Create your own torrent download server - Part 1
Thursday 26th Novemember saw my media server (an old desktop running XP SP2) give up on me. The harddisk that the OS was installed on was corrupt with a boot becoming impossible because some of window's key files like HAL.dll were missing/corrupt. I soon realised that the disk was finished. But it didn't matter too much because all of my media was installed on an external HD and a second internal HD in the machine.
I like to keep up to date with some of the shows that air in the US before they are shown in the UK. I use Xbox Media Centre to play back the stuff I download, with the "media server" merely serving up the files accross my network. I have a modded Xbox (not a 360) that allows me to play my "backup" games and also allows you to use the Xbox as a media centre.
More info here http://xboxmediacenter.com/
I found myself logged on to my trusty old "media server" all of the time, downloading these shows using the Bittorrent protocol. I've always wanted to have a client that would run as a windows service that I could administer remotely and would not require me to have a User ID logged onto the opperating system 24x7.
It seemed like the perfect time to try and find the solution to this little problem as I rebuilt my machine.
I decided to install a copy of Windows 2003 on my media server, using the same approach as before with the OS on a separate disk. Over the last 4 years I have used most of the torrent clients, the best one being uTorrent. It doesn't have an installation package, require Java, or screw up my router.
As luck would have it when I went to http://www.utorrent.com/ , to get the latest client, they had announced the release of uTorrent WebUI on public beta. This was great news, the remote administration angle looked like it was sorted.
What next? Okay, so if I could just get uTorrent running as a Windows Service on my machine that would do!! With a bit more digging, and downloading The Windows 2003 Resource Kit I found the solution. Using two of the tools that I had downloaded you can configure pretty much anything to run as a Windows Service. See Part 2 of this article to find out how.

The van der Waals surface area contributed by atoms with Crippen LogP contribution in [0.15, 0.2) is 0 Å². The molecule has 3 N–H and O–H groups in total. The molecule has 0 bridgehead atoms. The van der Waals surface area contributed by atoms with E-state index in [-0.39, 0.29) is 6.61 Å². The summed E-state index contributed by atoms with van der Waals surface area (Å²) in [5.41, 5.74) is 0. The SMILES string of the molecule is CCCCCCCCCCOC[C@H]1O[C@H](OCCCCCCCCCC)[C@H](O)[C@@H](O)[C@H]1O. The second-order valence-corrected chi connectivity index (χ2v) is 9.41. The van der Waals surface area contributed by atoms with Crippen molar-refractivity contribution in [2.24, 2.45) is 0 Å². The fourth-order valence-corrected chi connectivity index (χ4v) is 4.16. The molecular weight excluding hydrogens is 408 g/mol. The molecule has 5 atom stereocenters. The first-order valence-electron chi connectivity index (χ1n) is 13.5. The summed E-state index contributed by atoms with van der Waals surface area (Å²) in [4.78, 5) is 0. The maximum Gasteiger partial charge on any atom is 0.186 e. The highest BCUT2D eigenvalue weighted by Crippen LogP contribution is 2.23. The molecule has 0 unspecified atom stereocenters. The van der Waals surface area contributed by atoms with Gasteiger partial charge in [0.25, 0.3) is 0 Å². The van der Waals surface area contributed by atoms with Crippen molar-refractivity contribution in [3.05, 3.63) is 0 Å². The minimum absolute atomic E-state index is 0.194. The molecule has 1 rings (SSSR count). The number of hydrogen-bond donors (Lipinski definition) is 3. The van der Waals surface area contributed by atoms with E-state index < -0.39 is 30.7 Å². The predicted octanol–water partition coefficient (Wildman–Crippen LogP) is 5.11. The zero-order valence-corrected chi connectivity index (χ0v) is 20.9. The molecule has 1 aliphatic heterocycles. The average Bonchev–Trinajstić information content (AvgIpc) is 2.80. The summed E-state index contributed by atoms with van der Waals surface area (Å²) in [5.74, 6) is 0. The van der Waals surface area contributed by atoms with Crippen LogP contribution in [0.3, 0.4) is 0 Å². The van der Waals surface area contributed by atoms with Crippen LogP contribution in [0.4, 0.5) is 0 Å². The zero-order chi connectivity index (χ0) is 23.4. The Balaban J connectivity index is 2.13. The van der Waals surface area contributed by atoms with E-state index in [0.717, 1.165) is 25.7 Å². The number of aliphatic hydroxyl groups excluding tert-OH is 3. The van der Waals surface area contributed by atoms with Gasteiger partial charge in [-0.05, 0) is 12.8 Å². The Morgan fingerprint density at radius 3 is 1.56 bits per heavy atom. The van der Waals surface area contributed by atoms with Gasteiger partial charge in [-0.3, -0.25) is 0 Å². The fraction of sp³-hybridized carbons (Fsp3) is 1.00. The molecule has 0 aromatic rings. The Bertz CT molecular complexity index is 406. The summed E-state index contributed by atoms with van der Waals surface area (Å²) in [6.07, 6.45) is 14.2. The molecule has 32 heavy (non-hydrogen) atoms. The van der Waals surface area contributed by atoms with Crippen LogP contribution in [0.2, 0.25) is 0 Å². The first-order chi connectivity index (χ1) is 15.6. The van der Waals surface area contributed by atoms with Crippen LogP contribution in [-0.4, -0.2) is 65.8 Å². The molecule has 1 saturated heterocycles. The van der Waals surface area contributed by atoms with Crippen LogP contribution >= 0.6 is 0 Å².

You don't need Windows 2003 Server you can do this on XP, so keep reading
I'll walk you through configuring this, starting with uTorrent WebUI.
Install uTorrent WebUI
This is pretty easy, it doesn't have a complicated install process and configuring the WebUI is straight forward. Download the app. You can find it here http://download.utorrent.com/beta/webui_v0.310_beta_2.rar
Once you've downloaded this rar file, get it unpacked on your desktop. You'll find a number of files in the archive. Create a folder for uTorrent, possibly C:\Program Files\uTorrent and copy the utorrent exe into that directory. You could rename it as well. Setup shortcuts etc and run the app. If its the first time you have run uTorrent it will ask you a few questions. Basically associate uTorrent to .torrent files, make it the default client, and don't choose to start it when you logon to windows.
These can be altered in the preferences menu, navigate there now and make sure that Start uTorrent on system startup is unchecked in the general section. The preferences are stored per user so make sure that you are logged on as the user you intend to run uTorrent under when it is installed as a Windows Service. See part 2 of this article on how to do it.
Now Click Start -> Run and enter C:\Documents and Settings\User Name\Application Data\uTorrent at the prompt
This opens uTorrent's appdata directory for the user who's logged on and the service that will run the app. From the downloaded rar file, copy the file webui.zip into this folder. Don't unzip it.
Okay, rather than type I've screen shot all the preferences screens from my install.
Once you've configured it, close the preferences dialog box and fire up your web browser. You don't need to do anything with IIS. uTorrent listens on the port you specify in WebUI section for HTTP requests and serves up the web front end to you browser.
You should now see uTorrent in your browser.
Okay time for a break - come back for part 2, installing uTorrent as a Windows Service
A self confessed Microsoft bigot, Paul loves all Microsoft products with a particular fondness for SQL Server. Paul is currently focusing on Web 2.0 patterns and practices and is always looking for better ways of doing things.
I love the .net platform, and I find it to be the most productive toolset I have used to date.